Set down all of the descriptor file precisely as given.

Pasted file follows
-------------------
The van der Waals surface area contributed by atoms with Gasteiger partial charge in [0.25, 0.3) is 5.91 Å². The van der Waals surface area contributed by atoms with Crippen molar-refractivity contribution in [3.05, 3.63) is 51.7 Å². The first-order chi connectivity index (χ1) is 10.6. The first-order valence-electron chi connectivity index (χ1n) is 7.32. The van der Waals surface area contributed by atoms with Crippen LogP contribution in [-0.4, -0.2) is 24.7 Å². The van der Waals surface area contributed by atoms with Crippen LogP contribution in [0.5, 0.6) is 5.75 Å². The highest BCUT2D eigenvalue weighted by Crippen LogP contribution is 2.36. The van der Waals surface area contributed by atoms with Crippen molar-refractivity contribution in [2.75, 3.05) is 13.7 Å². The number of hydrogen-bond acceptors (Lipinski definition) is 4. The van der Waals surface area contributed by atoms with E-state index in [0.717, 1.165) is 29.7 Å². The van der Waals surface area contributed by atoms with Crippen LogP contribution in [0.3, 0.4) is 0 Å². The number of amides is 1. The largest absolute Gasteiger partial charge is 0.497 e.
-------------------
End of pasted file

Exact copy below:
The van der Waals surface area contributed by atoms with Gasteiger partial charge in [0.25, 0.3) is 5.91 Å². The van der Waals surface area contributed by atoms with Crippen molar-refractivity contribution in [3.05, 3.63) is 51.7 Å². The first-order chi connectivity index (χ1) is 10.6. The first-order valence-electron chi connectivity index (χ1n) is 7.32. The van der Waals surface area contributed by atoms with Crippen LogP contribution in [-0.4, -0.2) is 24.7 Å². The van der Waals surface area contributed by atoms with Crippen LogP contribution in [0.5, 0.6) is 5.75 Å². The highest BCUT2D eigenvalue weighted by Crippen LogP contribution is 2.36. The van der Waals surface area contributed by atoms with Crippen molar-refractivity contribution in [2.75, 3.05) is 13.7 Å². The number of hydrogen-bond acceptors (Lipinski definition) is 4. The van der Waals surface area contributed by atoms with E-state index in [0.717, 1.165) is 29.7 Å². The van der Waals surface area contributed by atoms with Crippen LogP contribution in [0.3, 0.4) is 0 Å². The number of amides is 1. The largest absolute Gasteiger partial charge is 0.497 e.